Lénaïg Bredoux and Edwy Plenel, the two Mediapart journalists whose mobile phones were revealed by the Forbidden Stories investigation (the Pegasus project) to have been infected by the Pegasus spyware (see our report here), were interviewed at length on July 29th by the French judicial police (PJ). They were questioned as part of the preliminary investigation launched by Paris public prosecutor Rémy Heitz on July 20th, the day after we lodged a formal complaint against “persons unknown”, and which was filed immediately after the espionage we were the victims of was made public.
The interviews were held at the Paris headquarters of the French National Agency for the Security of Information Systems (ANSSI), a body that reports to the General Secretary for Defence and National Security (SGDSN). Lénaïg Bredoux and Edwy Plenel were questioned by officers of the central office for the fight against criminal activities linked to information and communication technologies, the OCLCTIC, which works under the auspices of the anti-cybercrime branch of the judicial police. The interviews were held in the presence of our lawyers, Emmanuel Tordjman and François de Cambiaire, from the law firm Seattle.
Just as they did when the Forbidden Stories journalistic consortium contacted them at the end of April, following the discovery that their mobile phones were among a list of 50,000 others that were targeted by foreign states using the spyware sold by the Israeli company NSO Group, Lénaïg Bredoux and Edwy Plenel accepted that their two phones be submitted for technical analyses during the interviews.
Carried out with the guarantee that personal data was not recorded and that the examination focussed only on technical data, the analyses by the ANSSI technicians revealed a positive result: for both of the phones, they came to the same conclusions as those of the Amnesty International Security Lab, confirming that they were infected by the Pegasus spyware, the methods used to do so, the dates concerned and the duration of the surveillance.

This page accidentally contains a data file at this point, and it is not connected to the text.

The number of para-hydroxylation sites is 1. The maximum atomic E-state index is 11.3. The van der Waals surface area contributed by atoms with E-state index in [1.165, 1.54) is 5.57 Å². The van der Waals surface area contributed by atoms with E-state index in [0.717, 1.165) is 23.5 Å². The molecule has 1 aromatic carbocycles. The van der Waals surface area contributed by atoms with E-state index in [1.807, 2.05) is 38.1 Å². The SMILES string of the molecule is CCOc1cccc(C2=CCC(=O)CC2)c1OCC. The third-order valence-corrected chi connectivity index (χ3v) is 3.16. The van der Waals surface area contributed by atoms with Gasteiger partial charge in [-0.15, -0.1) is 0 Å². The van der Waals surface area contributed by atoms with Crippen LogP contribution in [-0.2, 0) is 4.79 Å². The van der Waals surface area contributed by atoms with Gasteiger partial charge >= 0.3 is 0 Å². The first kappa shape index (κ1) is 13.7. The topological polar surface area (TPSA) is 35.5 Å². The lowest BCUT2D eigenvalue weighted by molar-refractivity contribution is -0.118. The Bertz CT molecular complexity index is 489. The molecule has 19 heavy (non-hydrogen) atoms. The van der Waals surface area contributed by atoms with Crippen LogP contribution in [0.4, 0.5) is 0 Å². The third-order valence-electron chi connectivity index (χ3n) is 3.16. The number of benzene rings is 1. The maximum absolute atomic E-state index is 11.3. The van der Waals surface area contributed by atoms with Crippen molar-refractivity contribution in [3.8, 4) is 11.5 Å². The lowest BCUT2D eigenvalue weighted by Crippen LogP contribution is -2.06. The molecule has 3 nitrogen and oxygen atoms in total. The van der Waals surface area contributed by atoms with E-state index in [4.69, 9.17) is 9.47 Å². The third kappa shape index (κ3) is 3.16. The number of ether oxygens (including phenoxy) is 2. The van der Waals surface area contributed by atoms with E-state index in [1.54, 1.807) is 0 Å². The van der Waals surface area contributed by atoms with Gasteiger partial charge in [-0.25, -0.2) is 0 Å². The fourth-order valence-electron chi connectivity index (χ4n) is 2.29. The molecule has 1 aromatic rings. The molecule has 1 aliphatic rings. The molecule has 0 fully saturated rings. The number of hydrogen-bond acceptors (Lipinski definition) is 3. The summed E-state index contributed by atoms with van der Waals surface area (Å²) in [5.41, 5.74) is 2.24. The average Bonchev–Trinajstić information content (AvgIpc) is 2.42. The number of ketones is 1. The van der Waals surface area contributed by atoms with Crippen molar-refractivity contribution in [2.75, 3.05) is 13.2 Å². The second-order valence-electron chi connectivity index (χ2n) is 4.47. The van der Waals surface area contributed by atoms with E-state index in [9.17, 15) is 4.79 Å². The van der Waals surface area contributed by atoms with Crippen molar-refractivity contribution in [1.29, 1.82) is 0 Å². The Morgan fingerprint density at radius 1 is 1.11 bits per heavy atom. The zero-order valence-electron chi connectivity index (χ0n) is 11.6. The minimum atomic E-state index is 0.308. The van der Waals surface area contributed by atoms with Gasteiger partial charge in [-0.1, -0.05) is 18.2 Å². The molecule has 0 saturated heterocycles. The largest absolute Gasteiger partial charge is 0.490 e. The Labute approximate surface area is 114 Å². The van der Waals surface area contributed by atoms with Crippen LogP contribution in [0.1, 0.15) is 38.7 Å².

This confirmation was recorded in a formal statement during the interviews, when our two journalists also explained why both the technical evidence and the chronological context indicated that the operators of the spyware were the Moroccan intelligence services. Amnesty International has published the detailed results of the technical analyses which attest to this (see more here).
On July 28th, the day before the interviews, Mediapart, as also French daily Le Monde and public radio group Radio France, received notification that we were the subject of legal action filed by Morocco, represented by its ambassador in France, for alleged defamation. The notification was sent by Morocco’s lawyer, Olivier Baratelli.
The initial stage of the judicial investigation, which, although having only just begun, has confirmed in both precise cases the revelations of the Forbidden Stories reports, renders somewhat risible the screaming and outraged tone employed by the lawyer to insist that his client is in no way involved in the affair.
Meanwhile, if you haven’t already seen our coverage in English of the Pegasus revelations, they can be found here, here, here, and here, (and all our coverage in French, in a dedicated page here), and do take a look, and share with others, our special ‘Live’ video of debates (below, in French) on the scandal.